UW researchers look to extend battery life

Researchers at Waterloo have created a battery with a silicon-based anode that has a significantly higher energy density than other lithium-ion batteries in the market. Their research has been published in the latest issue of <em>Nature Communications.</em></p>

Lithium-ion batteries are used to power rechargeable consumer electronics, such as smartphones and smartwatches. Currently, lithium-ion battery technology is limited in terms of the number of charge cycles for which they can last and the amount of energy that they can hold per charge cycle.

The researchers, consisting of Zhongwei Chen, a chemical engineering associate professor at Waterloo, and a few graduate students, have created a longer-lasting lithium-ion battery that has up to 60 per cent higher energy density compared to lithium-ion batteries that are currently on the market.

These significant gains in the battery’s performance were achieved through the use of a silicon-based anode, as opposed to graphite anodes that are normally used in the lithium-ion batteries. According to researchers, the silicon anode is a very promising alternative to graphite anodes; theoretically, silicon batteries can deliver up to 4,200 milliAmpere-hours (mAh) of charge per gram. In comparison, graphite anodes can, theoretically, only deliver up 370 mAh per gram.

The researchers encountered a major drawback to silicon anodes, however. Silicon-based anodes can undergo extreme changes in volume during periods of charge and discharge. As a result, batteries that use silicon-based anodes are susceptible to short-circuits and regular breakdown.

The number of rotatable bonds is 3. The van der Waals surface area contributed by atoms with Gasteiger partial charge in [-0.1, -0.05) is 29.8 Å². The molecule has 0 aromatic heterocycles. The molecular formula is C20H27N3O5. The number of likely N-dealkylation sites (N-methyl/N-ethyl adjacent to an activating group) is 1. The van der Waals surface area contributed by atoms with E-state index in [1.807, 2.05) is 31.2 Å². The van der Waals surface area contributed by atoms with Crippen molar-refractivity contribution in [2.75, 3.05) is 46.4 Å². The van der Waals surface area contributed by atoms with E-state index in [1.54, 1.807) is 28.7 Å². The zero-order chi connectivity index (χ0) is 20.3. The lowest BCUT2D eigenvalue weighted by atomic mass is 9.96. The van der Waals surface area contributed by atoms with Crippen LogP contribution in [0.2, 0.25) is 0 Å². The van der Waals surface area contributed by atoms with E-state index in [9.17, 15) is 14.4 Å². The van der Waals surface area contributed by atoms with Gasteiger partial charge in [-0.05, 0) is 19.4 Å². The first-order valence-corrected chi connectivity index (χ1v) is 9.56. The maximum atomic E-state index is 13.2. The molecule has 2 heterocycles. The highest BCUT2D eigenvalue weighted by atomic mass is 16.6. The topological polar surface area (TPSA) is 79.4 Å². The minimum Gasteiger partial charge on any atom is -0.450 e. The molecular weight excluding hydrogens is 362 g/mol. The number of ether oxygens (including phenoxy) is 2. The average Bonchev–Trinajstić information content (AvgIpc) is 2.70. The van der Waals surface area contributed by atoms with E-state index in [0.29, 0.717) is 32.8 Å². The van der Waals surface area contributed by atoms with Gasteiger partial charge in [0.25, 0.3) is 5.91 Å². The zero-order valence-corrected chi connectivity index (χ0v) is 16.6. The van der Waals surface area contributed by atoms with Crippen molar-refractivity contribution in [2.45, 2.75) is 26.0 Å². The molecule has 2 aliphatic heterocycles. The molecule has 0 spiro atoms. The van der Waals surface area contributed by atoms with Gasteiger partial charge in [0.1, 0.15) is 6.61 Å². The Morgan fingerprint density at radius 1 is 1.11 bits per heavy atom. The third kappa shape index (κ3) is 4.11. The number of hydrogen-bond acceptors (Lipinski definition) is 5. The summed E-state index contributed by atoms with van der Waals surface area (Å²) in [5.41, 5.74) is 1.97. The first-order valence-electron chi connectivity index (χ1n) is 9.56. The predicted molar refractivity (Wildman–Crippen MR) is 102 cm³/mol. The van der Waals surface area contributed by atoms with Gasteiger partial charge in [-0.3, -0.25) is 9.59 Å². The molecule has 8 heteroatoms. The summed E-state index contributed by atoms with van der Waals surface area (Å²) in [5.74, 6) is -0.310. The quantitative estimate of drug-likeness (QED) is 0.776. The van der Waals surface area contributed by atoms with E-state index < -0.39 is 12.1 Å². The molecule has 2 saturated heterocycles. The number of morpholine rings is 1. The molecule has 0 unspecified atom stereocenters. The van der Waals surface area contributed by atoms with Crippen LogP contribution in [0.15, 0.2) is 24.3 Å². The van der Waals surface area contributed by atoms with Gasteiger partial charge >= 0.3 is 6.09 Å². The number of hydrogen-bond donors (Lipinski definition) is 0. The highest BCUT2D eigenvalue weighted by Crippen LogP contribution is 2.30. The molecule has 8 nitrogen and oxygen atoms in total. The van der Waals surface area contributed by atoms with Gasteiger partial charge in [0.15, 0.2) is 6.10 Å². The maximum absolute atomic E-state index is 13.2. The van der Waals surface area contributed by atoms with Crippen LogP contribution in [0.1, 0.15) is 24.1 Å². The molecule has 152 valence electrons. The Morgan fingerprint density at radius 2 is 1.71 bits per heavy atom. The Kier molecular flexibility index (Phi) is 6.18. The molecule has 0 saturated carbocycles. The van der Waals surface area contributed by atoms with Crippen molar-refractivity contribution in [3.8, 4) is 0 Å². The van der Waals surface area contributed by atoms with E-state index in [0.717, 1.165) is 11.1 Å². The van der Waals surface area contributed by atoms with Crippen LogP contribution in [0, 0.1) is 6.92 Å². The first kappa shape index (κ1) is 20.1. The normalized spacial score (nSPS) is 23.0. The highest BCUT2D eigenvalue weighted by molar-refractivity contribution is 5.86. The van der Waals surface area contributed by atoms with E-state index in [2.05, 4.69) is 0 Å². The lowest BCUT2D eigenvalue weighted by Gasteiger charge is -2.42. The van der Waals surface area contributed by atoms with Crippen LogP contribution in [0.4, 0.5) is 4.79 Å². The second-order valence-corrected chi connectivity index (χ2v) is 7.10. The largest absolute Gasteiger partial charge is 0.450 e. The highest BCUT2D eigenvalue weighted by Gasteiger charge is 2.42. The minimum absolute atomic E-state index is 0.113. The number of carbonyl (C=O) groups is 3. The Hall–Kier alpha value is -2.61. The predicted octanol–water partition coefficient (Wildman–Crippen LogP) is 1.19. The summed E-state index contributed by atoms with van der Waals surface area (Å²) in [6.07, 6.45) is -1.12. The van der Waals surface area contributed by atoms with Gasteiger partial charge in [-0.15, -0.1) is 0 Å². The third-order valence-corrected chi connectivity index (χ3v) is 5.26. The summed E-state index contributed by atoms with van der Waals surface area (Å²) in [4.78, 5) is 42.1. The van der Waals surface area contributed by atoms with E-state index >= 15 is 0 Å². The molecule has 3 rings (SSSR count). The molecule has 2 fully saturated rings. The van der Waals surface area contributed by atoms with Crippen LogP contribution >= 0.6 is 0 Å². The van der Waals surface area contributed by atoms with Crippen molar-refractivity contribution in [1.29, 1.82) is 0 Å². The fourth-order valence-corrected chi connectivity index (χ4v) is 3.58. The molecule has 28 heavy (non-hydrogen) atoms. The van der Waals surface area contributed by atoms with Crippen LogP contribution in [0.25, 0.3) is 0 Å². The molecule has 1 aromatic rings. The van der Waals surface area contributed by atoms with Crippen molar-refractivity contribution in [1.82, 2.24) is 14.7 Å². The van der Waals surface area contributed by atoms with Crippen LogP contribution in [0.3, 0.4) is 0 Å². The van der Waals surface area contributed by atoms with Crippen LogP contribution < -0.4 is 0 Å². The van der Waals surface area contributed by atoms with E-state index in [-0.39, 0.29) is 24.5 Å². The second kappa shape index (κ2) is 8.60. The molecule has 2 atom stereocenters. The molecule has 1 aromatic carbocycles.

In order to tackle this problem, the researchers altered the silicon-electrode’s nanoarchitecture by creating nano-sized spaces within the electrode. This allows the electrode to accommodate the expansion and shrinking of the electrode during battery operation.

The researchers also employed a flash-heat treatment that improved the performance of the anode. This method, according to Chen, is very new and has not been used in the field of battery design.

Chen, who is also the Canada Research Chair in Advanced Materials for Clean Energy, believes that energy is currently one of the “hot topics” that must be addressed. He claims that the best way to address the issue of energy is to create usable technology that is energy efficient.

When asked about what motivated him to pursue research in this field, Chen pulled out his new Samsung smartphone and claimed that “[the phone] does not last for an entire day.” Chen is passionate about creating technology that is practical and has real-world applications. He believes that his batteries will benefit consumer-oriented electronic devices like smartphones. He also hopes that his batteries will have an impact outside of Canada. According to Chen, “Energy has become a global market” where energy efficiency and saving cost are of paramount importance, and he feels that his batteries can have an impact on the global market.

Chen is currently working on getting the batteries on the market for sometime in 2016.


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